The US actually spends $75 billion per year—more than Russia's entire $69 billion defense budget—spying on and meddling in the politics of virtually every nation on earth. An outfit within NSA called Tailored Access Operations (TAO) has a multi-billion annual budget and does nothing put troll the global internet and does so with highly educated, highly paid professionals, not $4 per hour keyboard jockeys.
Indeed, the cafeterias in the NSA buildings pictured below cost far more per year to operate than did Prigozhin's troll farm during it entire short lived existence (its apparently now being closed down with two of the 3.5 floors already dark).
In that context, Charles Hugh Smith cogently reminds that the real farce in the Mueller comic book is that it is the ultimate case of the pot-calling-the-kettle black:
America's foreign policy is one of absolute entitlement to influence the domestic affairs and politics of every nation of interest, which to a truly global empire includes every nation on the planet to the degree every nation is a market and/or a potential threat to U.S. interests.Assassination of elected leaders–no problem. Funding the emergence of new U.S.-directed political parties–just another day at the office. Inciting dissent and discord to destabilize regimes–it's what we do, folks. Funding outright propaganda–one of our enduring specialties.
Finally, as Pat Buchanan further observed in his post on the Mueller indictment, political and election meddling is what Imperial Washington does. And now we are surprised that others do the same—-even that pathetic efforts of a Russian oligarch laid out in Mueller's ham sandwich indictment:
Are the CIA and National Endowment for Democracy under orders not to try to influence the outcome of elections in nations in whose ruling regimes we believe we have a stake?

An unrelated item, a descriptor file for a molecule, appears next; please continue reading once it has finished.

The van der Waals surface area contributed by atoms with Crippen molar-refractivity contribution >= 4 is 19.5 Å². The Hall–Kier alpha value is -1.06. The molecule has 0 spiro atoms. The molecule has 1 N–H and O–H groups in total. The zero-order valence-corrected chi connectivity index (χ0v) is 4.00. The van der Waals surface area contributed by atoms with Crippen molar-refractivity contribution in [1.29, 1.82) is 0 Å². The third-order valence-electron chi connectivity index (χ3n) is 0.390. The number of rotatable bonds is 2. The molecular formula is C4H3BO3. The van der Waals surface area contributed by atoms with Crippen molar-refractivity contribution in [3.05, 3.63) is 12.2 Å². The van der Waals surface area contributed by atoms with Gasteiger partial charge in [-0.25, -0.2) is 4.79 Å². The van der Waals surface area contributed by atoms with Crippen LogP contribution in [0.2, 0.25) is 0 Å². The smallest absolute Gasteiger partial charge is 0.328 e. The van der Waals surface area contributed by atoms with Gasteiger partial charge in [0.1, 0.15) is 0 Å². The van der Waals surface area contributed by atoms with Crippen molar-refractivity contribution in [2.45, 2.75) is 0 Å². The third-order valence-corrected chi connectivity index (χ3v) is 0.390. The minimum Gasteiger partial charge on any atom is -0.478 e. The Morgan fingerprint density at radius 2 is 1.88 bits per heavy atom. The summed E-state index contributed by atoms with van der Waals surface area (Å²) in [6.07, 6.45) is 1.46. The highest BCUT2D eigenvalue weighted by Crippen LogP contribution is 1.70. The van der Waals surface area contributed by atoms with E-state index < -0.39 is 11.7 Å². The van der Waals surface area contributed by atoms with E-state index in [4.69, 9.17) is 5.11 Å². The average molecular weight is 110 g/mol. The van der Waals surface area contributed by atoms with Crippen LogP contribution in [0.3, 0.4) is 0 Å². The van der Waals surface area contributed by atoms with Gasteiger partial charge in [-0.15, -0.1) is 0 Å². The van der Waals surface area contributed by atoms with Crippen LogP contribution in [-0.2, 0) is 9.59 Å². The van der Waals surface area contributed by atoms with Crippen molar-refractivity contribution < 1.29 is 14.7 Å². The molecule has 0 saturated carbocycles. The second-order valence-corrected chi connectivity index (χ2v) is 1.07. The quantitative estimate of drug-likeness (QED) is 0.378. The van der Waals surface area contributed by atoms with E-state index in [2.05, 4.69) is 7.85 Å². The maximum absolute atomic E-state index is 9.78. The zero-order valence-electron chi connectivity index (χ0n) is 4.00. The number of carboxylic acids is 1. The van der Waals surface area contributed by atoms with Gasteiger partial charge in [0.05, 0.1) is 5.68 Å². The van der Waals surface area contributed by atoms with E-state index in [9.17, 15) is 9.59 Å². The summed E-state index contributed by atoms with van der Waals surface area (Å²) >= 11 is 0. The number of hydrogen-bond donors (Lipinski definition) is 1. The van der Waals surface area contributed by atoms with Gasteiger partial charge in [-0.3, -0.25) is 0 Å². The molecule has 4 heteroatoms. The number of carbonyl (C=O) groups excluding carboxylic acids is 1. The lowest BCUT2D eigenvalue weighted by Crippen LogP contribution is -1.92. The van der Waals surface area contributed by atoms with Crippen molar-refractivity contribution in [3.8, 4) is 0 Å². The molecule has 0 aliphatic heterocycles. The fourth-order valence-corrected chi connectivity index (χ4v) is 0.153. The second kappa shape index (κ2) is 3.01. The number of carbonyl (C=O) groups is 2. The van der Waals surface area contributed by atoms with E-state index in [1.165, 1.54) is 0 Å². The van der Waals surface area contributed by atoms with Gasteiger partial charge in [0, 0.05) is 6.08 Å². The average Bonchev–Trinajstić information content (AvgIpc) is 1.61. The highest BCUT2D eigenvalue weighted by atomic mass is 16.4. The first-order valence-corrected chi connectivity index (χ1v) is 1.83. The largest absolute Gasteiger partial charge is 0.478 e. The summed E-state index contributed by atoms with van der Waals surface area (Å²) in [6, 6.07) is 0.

"Have we ever tried to meddle in other countries’ elections?" Laura Ingraham asked former CIA Director James Woolsey this weekend.
With a grin, Woolsey replied, "Oh, probably."
"We don’t do that anymore though?" Ingraham interrupted. "We don’t mess around in other people’s elections, Jim?"
"Well," Woolsey said with a smile. "Only for a very good cause."
Indeed, what is the National Endowment for Democracy all about, if not aiding the pro-American side in foreign nations and their elections?
Did America have no active role in the "color-coded revolutions" that have changed regimes from Serbia to Ukraine to Georgia?
When Republicans discuss Iran on Capitol Hill, the phrase "regime change" is frequently heard. When the "Green Revolution" took to the streets of Tehran to protest massively the re-election of President Mahmoud Ahmadinejad in 2009, Republicans denounced President Obama for not intervening more energetically to alter the outcome.
When China, Russia and Egypt expel NGOs, are their suspicions that some have been seeded with U.S. agents merely marks of paranoia?